And the reason behind the double portion is this. The eldest son was responsible for all of the unwed daughters of the father. So, after the father passes away, the first born son receives an extra. A double portion to take care of the unwed sisters that he has.

And so I think we talked about this last week. Nephi very well could have split families and taking some of the Ishmael’s son’s wives with them when he goes into his new inheritance. Right. He flees into a different land with them, and he very well could have split families. But there also couldn’t be made an argument here that if Nephi’s sisters were unwed, that him taking them and leading them with him is also claiming that firstborn. Right.

He’s taking care of the unmarried sisters, which layman and Lemiel would look at and say, whoa, you’ve stolen our privilege. These unwed sisters are our responsibility as firstborn sons after our father’s death. And it could look at that as challenging. Aside from taking the plates, aside from all of the other claims, this is just one more thing that would really rub them the wrong way. But as we’re talking about that double portion, so because Sam and all of that he has and his children are numbered, with Nephi, it’s a double inheritance. It’s not just Nephi’s kids. It’s Sam’s kids.

I guess one last thing to where this plays out in my mind is look at the war in heaven before we come here on earth, and you have two sons that are vying for position, vying for power, and God chooses one. Now, everything that God has can be summed up, I guess, in saying his children is what he has.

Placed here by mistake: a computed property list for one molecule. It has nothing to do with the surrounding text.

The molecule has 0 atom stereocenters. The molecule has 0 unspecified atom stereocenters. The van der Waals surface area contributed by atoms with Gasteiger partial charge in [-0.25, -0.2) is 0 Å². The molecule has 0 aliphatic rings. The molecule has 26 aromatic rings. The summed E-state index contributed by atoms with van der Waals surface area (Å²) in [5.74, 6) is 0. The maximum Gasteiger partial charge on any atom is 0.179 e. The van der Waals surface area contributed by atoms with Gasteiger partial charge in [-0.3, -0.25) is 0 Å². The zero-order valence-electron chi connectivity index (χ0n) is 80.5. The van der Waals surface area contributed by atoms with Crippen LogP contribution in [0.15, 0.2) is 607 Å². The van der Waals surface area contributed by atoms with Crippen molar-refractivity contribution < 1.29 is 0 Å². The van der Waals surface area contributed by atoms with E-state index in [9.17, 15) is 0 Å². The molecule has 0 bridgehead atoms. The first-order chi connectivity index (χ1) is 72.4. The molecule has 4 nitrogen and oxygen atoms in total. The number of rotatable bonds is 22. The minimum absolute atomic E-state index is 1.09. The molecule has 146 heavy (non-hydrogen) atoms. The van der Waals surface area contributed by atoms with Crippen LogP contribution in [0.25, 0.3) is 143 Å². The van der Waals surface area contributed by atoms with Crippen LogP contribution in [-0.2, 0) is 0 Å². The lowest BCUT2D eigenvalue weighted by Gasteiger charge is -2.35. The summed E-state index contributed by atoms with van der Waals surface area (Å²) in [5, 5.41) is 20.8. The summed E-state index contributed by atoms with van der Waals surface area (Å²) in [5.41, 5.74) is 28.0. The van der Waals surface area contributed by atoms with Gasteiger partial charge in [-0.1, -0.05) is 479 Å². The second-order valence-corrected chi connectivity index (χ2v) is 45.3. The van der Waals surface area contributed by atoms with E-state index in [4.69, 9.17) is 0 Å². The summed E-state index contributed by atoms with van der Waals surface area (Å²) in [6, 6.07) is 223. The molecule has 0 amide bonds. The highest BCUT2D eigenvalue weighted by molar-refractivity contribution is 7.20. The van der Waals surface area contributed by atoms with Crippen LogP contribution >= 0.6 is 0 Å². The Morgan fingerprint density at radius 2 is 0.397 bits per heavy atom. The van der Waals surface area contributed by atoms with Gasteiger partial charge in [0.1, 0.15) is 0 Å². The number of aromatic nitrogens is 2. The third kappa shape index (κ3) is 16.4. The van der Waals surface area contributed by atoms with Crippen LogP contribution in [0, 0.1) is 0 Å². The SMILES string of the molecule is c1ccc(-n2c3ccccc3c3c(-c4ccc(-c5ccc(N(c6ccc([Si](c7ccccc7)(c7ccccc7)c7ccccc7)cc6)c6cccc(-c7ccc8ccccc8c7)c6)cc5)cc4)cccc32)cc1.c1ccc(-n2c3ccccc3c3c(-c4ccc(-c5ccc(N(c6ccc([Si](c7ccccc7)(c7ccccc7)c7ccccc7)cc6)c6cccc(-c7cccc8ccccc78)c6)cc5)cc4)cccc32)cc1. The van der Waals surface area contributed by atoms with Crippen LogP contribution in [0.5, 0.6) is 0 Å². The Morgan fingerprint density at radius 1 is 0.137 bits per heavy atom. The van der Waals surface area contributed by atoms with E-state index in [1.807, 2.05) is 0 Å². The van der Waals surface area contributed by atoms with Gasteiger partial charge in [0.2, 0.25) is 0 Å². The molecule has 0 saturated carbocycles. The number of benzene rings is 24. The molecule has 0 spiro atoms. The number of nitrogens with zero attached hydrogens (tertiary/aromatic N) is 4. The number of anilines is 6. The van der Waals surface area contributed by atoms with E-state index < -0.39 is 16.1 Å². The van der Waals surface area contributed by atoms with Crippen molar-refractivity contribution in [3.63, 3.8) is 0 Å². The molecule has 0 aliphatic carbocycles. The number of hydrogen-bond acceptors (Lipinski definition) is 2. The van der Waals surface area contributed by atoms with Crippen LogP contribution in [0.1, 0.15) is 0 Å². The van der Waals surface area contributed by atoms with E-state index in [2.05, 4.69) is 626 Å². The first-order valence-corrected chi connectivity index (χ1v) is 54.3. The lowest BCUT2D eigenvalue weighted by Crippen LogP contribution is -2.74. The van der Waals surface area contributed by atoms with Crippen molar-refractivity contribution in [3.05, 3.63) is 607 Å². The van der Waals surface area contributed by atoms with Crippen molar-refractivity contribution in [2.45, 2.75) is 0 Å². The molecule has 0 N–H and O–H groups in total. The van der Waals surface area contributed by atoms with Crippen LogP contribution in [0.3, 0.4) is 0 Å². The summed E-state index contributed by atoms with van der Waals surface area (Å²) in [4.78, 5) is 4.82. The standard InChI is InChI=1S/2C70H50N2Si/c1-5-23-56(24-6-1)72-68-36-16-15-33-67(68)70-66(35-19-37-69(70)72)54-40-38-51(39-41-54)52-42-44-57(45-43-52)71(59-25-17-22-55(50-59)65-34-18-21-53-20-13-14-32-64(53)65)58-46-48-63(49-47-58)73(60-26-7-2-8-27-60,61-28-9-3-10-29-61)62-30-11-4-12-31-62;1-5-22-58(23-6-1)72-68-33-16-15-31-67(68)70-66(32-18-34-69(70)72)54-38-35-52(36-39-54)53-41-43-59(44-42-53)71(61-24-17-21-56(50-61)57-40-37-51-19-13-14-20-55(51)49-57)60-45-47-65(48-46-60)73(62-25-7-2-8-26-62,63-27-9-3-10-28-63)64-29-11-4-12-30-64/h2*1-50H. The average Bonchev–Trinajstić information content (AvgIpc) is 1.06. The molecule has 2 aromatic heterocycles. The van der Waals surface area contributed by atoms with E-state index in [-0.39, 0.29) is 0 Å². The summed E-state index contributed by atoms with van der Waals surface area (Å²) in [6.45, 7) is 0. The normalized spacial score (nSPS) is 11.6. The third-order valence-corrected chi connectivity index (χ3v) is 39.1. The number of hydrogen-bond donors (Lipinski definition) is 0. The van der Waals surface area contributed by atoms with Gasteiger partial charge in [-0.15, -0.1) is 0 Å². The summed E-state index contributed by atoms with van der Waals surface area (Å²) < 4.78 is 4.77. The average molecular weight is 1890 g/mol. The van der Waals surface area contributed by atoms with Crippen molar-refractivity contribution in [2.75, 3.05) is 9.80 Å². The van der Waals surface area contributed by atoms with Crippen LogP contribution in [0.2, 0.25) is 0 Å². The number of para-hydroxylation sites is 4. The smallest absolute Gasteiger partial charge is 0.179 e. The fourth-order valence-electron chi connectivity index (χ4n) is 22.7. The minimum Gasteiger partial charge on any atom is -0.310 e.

And so if you were to divide the children out as an inheritance between these two sons that are vying for authority or position, one third and two thirds. Two thirds is exactly double what one third is, or the double portion. So Christ inherits a double portion, as opposed to the.

Just in my mind, symbolically speaking, talking about this law and these rights and what happens. It’s just interesting looking at how it plays out even again in Nephi’s story, for what it’s worth.

All right, let me just check real quick, make sure there wasn’t anything else that was on my mind, and then let’s dive into this.

I think. I think that covered it. Anything else you want to talk about, Nate?

[00:06:37] Speaker B: Nope.

[00:06:37] Speaker A: Let’s get into tonight.

We’re gonna hear Jacob’s words. And here’s something I find fascinating about Jacob that sets him apart from any other prophet in all of scriptures.

He’s born in the wilderness, which means he’s not raised in society.

You want to talk about your home schooled child? This is a homeschooled child on steroids. Because it’s not just that he’s sitting at home, not interacting with society. There is no society for him to interact with.

Occasionally, the family could have stopped by and resupplied or spent some time in some areas on the way. We don’t get that. If they do, that’s not part of the story. But he is raised in the wilderness, and so when he starts talking about society and the wealthy and blessed are those that this or the wicked are this, he doesn’t have a lot of examples. I don’t think, that he’s drawing on. He doesn’t have a lot of life experience to say that he has seen that. What wealth has this young man experienced, living in the wilderness with everybody else who gave up everything to wander for so many years, how does he know the corrupting influence of money when their form of currency is shooting animals to roast over a fire they’re not making.